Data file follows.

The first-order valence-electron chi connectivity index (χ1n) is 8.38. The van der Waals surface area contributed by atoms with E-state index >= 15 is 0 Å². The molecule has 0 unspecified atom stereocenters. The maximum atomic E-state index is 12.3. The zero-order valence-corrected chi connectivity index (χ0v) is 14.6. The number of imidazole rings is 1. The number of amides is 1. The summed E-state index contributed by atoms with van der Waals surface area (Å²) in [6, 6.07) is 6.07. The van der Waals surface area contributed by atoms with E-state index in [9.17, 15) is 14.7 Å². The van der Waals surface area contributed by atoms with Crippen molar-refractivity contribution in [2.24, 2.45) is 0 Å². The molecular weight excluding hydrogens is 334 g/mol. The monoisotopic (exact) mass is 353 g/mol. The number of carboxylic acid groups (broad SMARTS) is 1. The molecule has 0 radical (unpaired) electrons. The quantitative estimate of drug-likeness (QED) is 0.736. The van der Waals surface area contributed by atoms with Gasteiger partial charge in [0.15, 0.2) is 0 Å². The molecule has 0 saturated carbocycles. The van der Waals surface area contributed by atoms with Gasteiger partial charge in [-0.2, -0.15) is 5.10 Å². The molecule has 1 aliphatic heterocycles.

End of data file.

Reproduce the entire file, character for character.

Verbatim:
The first-order valence-electron chi connectivity index (χ1n) is 8.38. The van der Waals surface area contributed by atoms with E-state index >= 15 is 0 Å². The molecule has 0 unspecified atom stereocenters. The maximum atomic E-state index is 12.3. The zero-order valence-corrected chi connectivity index (χ0v) is 14.6. The number of imidazole rings is 1. The number of amides is 1. The summed E-state index contributed by atoms with van der Waals surface area (Å²) in [6, 6.07) is 6.07. The van der Waals surface area contributed by atoms with E-state index in [9.17, 15) is 14.7 Å². The van der Waals surface area contributed by atoms with Crippen molar-refractivity contribution in [2.24, 2.45) is 0 Å². The molecular weight excluding hydrogens is 334 g/mol. The monoisotopic (exact) mass is 353 g/mol. The number of carboxylic acid groups (broad SMARTS) is 1. The molecule has 0 radical (unpaired) electrons. The quantitative estimate of drug-likeness (QED) is 0.736. The van der Waals surface area contributed by atoms with Gasteiger partial charge in [0.15, 0.2) is 0 Å². The molecule has 0 saturated carbocycles. The van der Waals surface area contributed by atoms with Gasteiger partial charge in [-0.2, -0.15) is 5.10 Å². The molecule has 1 aliphatic heterocycles.